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WHAT THE HELL KIND OF MONSTER EGG IS THIS?

It’s really important to get the chicken coop live cam installed ASAP so I can figure out which chicken pooped out this shockingly huge egg. And then I’ll have to decide whether to high-five her or buy her a hemorrhoid pillow.

Below are the various ways I photographed a giant egg to convey its giantness. I have not cracked this egg open yet because I am afraid. It’s in its own container in the fridge because I cannot close the carton with it inside.

The eggs range in size, and sometimes the biggest ones have two yolks inside. I can usually guess from the size and shape (they tend to be longer/taller). I think this egg might have four or five yolks inside, which is disgusting, but I’m not sure exactly why.

I mean.

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A PEEBOTTLE PANORAMA FOR YOU!

Anonymous asked:

What’s the layout of your farm? Would you mind drawing up a little “blueprint” sort of deal showing where plots are, where chickens are, and so on, plus the reasons why you put things where you put them? Would be interesting to read. Thanks!

Dear Anonymous,

I made a “blueprint” and a panorama of the farm because I’m a computer scientist and it was a lot more fun than what I was supposed to be doing today!

For the most part, the decisions about where things would go in the yard were made for us. A big mulberry tree shades a large area, and someone had laid down a brick patio a long time ago, which we discovered when we shoveled away the foot of dirt that had buried it. So we put the garden on the other side, where it’s sunny. (This summer, Carpenter Luke helped me prune back some of the mulberry branches, which were creeping in and shading the garden.)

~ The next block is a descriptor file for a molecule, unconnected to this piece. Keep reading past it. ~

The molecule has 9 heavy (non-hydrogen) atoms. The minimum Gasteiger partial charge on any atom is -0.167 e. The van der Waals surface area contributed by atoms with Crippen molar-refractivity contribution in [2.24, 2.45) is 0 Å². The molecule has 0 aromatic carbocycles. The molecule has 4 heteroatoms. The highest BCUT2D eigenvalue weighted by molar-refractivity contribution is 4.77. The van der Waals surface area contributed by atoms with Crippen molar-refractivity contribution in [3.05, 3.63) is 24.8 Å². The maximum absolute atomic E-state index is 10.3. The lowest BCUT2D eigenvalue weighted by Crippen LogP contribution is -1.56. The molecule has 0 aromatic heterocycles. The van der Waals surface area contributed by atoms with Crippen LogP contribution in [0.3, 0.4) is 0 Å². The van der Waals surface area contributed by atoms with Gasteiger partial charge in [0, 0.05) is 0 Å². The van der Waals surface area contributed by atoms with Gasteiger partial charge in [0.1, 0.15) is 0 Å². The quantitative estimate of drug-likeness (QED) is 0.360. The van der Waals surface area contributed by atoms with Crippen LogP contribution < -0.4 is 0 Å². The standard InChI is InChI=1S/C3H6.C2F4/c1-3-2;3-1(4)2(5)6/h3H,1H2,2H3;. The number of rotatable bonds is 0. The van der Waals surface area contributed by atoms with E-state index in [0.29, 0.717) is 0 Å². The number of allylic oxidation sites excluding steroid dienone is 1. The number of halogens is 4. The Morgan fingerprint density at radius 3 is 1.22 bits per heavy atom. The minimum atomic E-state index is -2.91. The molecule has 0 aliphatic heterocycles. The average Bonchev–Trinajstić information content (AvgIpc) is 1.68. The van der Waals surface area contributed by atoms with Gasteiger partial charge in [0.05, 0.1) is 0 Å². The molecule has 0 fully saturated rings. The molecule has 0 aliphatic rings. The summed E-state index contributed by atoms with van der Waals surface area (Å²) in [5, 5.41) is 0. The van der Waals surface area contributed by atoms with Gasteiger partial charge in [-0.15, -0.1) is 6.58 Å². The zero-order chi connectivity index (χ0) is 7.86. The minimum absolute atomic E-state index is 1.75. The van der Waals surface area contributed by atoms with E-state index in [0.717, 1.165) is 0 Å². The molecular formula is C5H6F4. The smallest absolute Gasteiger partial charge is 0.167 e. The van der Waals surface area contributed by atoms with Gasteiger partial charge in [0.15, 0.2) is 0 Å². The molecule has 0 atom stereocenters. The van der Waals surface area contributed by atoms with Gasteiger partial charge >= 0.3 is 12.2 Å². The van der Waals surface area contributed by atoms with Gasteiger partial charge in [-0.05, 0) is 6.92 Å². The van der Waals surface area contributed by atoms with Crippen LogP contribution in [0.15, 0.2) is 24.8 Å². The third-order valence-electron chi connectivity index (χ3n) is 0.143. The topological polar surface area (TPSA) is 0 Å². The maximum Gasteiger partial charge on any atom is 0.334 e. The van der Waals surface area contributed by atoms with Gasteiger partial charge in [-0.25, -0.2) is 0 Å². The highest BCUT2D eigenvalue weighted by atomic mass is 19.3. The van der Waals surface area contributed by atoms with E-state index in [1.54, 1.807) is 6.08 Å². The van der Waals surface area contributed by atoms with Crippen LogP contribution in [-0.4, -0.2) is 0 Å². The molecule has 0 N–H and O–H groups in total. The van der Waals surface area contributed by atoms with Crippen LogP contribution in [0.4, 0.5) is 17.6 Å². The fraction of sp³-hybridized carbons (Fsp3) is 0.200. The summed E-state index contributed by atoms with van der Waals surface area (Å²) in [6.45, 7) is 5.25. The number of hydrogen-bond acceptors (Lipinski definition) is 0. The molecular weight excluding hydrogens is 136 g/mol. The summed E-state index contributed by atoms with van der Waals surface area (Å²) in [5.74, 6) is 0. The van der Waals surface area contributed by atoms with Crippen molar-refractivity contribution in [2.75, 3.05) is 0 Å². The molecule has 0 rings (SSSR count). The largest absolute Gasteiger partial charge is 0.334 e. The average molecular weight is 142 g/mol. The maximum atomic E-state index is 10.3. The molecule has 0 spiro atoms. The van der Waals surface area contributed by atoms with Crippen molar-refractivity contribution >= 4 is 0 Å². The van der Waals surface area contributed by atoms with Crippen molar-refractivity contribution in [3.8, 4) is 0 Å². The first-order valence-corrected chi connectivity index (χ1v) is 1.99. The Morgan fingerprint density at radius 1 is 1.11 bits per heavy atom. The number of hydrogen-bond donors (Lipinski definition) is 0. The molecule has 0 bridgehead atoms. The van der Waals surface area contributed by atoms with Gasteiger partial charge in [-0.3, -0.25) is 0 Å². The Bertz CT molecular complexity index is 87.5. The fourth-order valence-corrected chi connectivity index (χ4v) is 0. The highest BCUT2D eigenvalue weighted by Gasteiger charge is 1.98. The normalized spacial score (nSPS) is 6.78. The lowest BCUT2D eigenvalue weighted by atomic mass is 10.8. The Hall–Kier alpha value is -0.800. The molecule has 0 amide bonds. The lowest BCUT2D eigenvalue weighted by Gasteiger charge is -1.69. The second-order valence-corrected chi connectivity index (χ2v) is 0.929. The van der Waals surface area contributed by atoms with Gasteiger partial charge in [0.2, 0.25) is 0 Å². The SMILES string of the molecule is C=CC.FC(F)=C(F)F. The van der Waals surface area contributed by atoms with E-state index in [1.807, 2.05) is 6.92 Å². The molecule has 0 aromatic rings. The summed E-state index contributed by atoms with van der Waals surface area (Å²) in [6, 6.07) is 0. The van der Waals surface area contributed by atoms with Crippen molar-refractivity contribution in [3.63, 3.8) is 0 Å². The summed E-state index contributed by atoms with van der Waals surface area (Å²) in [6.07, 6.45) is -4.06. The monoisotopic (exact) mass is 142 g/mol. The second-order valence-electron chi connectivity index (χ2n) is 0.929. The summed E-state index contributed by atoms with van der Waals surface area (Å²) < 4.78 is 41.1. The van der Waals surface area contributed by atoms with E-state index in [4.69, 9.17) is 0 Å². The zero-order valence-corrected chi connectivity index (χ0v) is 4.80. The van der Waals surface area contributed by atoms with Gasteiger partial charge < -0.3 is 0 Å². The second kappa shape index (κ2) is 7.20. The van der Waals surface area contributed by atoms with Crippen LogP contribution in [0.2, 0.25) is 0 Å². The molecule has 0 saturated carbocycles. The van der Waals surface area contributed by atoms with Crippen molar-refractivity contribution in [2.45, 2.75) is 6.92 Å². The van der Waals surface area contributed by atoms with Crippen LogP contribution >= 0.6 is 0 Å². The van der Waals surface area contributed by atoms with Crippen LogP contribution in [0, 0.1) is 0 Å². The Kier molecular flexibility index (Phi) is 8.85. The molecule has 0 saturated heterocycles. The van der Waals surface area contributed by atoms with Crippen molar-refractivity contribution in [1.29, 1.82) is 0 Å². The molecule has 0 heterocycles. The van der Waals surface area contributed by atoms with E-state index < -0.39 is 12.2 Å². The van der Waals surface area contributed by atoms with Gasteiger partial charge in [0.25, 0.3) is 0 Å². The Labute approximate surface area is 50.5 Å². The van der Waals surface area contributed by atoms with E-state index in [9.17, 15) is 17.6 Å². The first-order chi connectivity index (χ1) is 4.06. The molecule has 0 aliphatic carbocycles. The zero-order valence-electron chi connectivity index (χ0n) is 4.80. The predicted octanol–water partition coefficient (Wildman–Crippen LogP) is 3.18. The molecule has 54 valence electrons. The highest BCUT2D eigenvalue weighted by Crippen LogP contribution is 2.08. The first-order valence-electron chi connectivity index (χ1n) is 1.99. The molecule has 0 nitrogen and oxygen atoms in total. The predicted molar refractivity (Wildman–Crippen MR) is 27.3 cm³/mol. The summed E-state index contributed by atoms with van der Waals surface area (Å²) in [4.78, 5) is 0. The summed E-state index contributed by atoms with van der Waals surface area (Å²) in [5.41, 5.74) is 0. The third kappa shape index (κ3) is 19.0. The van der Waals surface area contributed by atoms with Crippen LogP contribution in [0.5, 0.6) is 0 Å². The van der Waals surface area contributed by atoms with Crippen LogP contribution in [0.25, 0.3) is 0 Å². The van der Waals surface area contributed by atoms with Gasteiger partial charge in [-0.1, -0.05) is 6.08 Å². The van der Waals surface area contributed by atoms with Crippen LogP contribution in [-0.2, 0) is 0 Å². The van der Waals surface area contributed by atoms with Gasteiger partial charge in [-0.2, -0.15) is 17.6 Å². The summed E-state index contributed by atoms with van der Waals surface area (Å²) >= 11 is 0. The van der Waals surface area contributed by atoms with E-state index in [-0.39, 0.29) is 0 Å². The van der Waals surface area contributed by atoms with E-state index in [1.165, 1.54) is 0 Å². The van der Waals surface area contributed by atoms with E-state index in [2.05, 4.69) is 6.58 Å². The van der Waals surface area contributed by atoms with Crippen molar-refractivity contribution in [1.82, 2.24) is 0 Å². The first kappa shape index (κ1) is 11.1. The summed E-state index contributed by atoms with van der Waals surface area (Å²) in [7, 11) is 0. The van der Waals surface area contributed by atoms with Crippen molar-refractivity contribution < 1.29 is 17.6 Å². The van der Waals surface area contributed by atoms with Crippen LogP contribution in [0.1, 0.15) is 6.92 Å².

Long-time readers will remember that, for a few brief months, Peebottle Farms was twice as big as it is today. We cleaned up the entire backyard, which spans our building and the one next door, and once we did the hard labor, its beauty was so appealing that it was snatched away from us. Originally, we imagined the chickens living on that side, and away from the building, so they wouldn’t be so close to our neighbors’ windows. We are really thankful that the family whose windows are right by the coop doesn’t mind. In fact, they seem to like it (they’re Mexican, which might help make it seem less strange). There are three little kids who sit in the window watching them often, and of course, we’ve given them some eggs in gratitude.

—N.

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DONATE TO FARMERS HURT BY IRENE, OR AT LEAST SHOP YOUR GREENMARKET THIS WEEK!

alittlehoney:

Terrible news for our farms, farm markets, foodies, and friends! Irene has devastated farms in upstate NY. And NOW the FDA has issued a blanket ruling that prohibits any produce that was under flood waters from being sold for human consumption. www.justfood.org for more information.

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HEY SQUASH: YOU’RE KIND OF AN ASSHOLE